Since tablets and ultrathin PCs are bound to end up as the main driving forces of the consumer PC and electronics market, those who manufacture their components need to step up their game.
On the random access memory (RAM) market, SK Hynix was particularly fast, having already launched DDR3L-RS DRAM
Micron is doing the same, although its chips are a bit different. Where SK Hynix presented DDR3L-RS DRAM, Micron has brought forth DDR3L-RS SDRAM.
There is also the matter of different manufacturing processes: SK Hynix chose the 20nm node, while Micron is using 30nm technology.
"The feedback from our customers about this new category of DRAM has been extremely positive," said Robert Feurle, vice president for Micron's DRAM marketing.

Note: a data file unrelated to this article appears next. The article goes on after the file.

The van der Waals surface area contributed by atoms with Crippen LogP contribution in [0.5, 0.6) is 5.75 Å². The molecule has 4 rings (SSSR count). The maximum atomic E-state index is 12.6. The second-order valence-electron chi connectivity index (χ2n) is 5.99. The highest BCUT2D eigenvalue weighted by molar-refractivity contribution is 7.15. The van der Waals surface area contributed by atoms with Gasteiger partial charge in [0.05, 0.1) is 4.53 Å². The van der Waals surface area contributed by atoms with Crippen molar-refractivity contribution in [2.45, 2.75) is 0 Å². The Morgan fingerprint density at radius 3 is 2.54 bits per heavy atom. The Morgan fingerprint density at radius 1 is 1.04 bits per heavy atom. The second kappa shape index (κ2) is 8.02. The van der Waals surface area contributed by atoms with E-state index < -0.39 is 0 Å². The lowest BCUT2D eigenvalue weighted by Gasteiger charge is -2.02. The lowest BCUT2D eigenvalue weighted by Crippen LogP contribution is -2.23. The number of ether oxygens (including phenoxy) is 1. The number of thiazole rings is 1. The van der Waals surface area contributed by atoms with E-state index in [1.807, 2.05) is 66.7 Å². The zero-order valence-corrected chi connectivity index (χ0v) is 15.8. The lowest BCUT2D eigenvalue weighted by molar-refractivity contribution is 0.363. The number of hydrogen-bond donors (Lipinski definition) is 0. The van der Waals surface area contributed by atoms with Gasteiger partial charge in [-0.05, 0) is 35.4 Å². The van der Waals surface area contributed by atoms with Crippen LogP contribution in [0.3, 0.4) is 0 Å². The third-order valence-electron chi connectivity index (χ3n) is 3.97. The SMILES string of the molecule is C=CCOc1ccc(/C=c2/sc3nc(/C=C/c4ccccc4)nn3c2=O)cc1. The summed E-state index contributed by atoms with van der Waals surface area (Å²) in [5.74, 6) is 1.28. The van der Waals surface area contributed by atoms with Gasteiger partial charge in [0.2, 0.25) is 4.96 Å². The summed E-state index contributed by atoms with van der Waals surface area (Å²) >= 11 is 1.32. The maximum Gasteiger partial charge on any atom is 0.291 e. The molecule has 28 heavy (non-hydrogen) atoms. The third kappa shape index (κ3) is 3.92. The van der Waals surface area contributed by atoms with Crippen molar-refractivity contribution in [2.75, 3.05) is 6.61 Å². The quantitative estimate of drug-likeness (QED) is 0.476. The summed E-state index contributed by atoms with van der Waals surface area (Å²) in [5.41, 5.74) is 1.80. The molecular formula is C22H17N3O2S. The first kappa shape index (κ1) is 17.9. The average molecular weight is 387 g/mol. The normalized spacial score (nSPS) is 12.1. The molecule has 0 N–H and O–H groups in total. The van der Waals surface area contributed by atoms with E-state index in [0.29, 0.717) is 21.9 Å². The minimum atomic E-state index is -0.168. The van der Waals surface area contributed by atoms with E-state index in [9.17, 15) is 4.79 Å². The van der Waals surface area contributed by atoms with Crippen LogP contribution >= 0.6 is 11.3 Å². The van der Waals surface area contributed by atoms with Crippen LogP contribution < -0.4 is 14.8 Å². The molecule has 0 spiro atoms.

"We are pleased to be the leading provider of DRAM solutions which are enabling the introduction of ultrathin notebooks and tablets that are thinner, faster and run longer on a single charge."
Micron is manufacturing 2 Gb (Gigabit) and 4 Gb chips, as well as 8 Gb x 32 DDR3L-RS and 8 Gb x 16 DDR3L-RS. The latter two are already sampling.
The main role of DDR3L-RS is to provide the same performance as normal memory (1.60GHz frequency), but at a fraction of the power consumption. The reduced physical size is a bonus advantage. Improvements in both areas are expected to be implemented in 2013, when DDR4-RS is scheduled to arrive.
"Micron has been one of the leaders in the development and commercialization of DDR3L-RS and the introduction of its 30 nm product is confirmation of this," said Mike Howard, senior principal analyst, DRAM and Memory at IHS iSuppli. "DDR3L-RS is an excellent option for customers who have tight power budgets and need high performance at a competitive price. We expect many of the next-generation ultrathin platforms to take advantage of DDR3L-RS."